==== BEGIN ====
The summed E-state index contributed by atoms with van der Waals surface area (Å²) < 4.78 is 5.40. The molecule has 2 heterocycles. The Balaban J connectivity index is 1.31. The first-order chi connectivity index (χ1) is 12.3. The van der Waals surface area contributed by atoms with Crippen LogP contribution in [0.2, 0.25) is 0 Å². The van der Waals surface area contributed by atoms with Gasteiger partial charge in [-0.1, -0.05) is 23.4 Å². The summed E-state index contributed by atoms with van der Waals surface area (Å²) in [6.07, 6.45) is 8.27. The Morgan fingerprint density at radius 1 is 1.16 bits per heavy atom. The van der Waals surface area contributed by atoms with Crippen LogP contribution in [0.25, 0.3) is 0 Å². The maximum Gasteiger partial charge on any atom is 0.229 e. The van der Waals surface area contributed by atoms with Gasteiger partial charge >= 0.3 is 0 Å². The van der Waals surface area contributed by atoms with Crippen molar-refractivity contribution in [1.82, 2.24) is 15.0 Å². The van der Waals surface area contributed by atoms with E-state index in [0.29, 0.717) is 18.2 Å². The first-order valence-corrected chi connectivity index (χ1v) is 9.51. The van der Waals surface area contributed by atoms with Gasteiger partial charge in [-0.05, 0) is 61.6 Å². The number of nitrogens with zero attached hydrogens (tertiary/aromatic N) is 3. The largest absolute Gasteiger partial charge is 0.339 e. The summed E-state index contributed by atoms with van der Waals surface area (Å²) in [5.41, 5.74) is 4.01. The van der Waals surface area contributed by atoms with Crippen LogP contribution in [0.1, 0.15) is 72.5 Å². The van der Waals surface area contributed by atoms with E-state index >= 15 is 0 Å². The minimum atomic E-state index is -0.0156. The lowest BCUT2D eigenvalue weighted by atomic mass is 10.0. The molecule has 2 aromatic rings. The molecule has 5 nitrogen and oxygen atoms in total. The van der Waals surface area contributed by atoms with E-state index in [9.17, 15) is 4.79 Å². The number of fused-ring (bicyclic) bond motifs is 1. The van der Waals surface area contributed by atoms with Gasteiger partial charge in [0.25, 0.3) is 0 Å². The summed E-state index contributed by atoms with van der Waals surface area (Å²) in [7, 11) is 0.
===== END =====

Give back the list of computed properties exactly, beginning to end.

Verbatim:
The summed E-state index contributed by atoms with van der Waals surface area (Å²) < 4.78 is 5.40. The molecule has 2 heterocycles. The Balaban J connectivity index is 1.31. The first-order chi connectivity index (χ1) is 12.3. The van der Waals surface area contributed by atoms with Crippen LogP contribution in [0.2, 0.25) is 0 Å². The van der Waals surface area contributed by atoms with Gasteiger partial charge in [-0.1, -0.05) is 23.4 Å². The summed E-state index contributed by atoms with van der Waals surface area (Å²) in [6.07, 6.45) is 8.27. The Morgan fingerprint density at radius 1 is 1.16 bits per heavy atom. The van der Waals surface area contributed by atoms with Crippen LogP contribution in [0.25, 0.3) is 0 Å². The maximum Gasteiger partial charge on any atom is 0.229 e. The van der Waals surface area contributed by atoms with Gasteiger partial charge >= 0.3 is 0 Å². The van der Waals surface area contributed by atoms with Crippen molar-refractivity contribution in [1.82, 2.24) is 15.0 Å². The van der Waals surface area contributed by atoms with E-state index in [0.29, 0.717) is 18.2 Å². The first-order valence-corrected chi connectivity index (χ1v) is 9.51. The van der Waals surface area contributed by atoms with Gasteiger partial charge in [-0.05, 0) is 61.6 Å². The number of nitrogens with zero attached hydrogens (tertiary/aromatic N) is 3. The largest absolute Gasteiger partial charge is 0.339 e. The summed E-state index contributed by atoms with van der Waals surface area (Å²) in [5.41, 5.74) is 4.01. The van der Waals surface area contributed by atoms with Crippen LogP contribution in [0.1, 0.15) is 72.5 Å². The van der Waals surface area contributed by atoms with E-state index >= 15 is 0 Å². The minimum atomic E-state index is -0.0156. The lowest BCUT2D eigenvalue weighted by atomic mass is 10.0. The molecule has 2 aromatic rings. The molecule has 5 nitrogen and oxygen atoms in total. The van der Waals surface area contributed by atoms with E-state index in [9.17, 15) is 4.79 Å². The number of fused-ring (bicyclic) bond motifs is 1. The van der Waals surface area contributed by atoms with Gasteiger partial charge in [0.25, 0.3) is 0 Å². The summed E-state index contributed by atoms with van der Waals surface area (Å²) in [7, 11) is 0.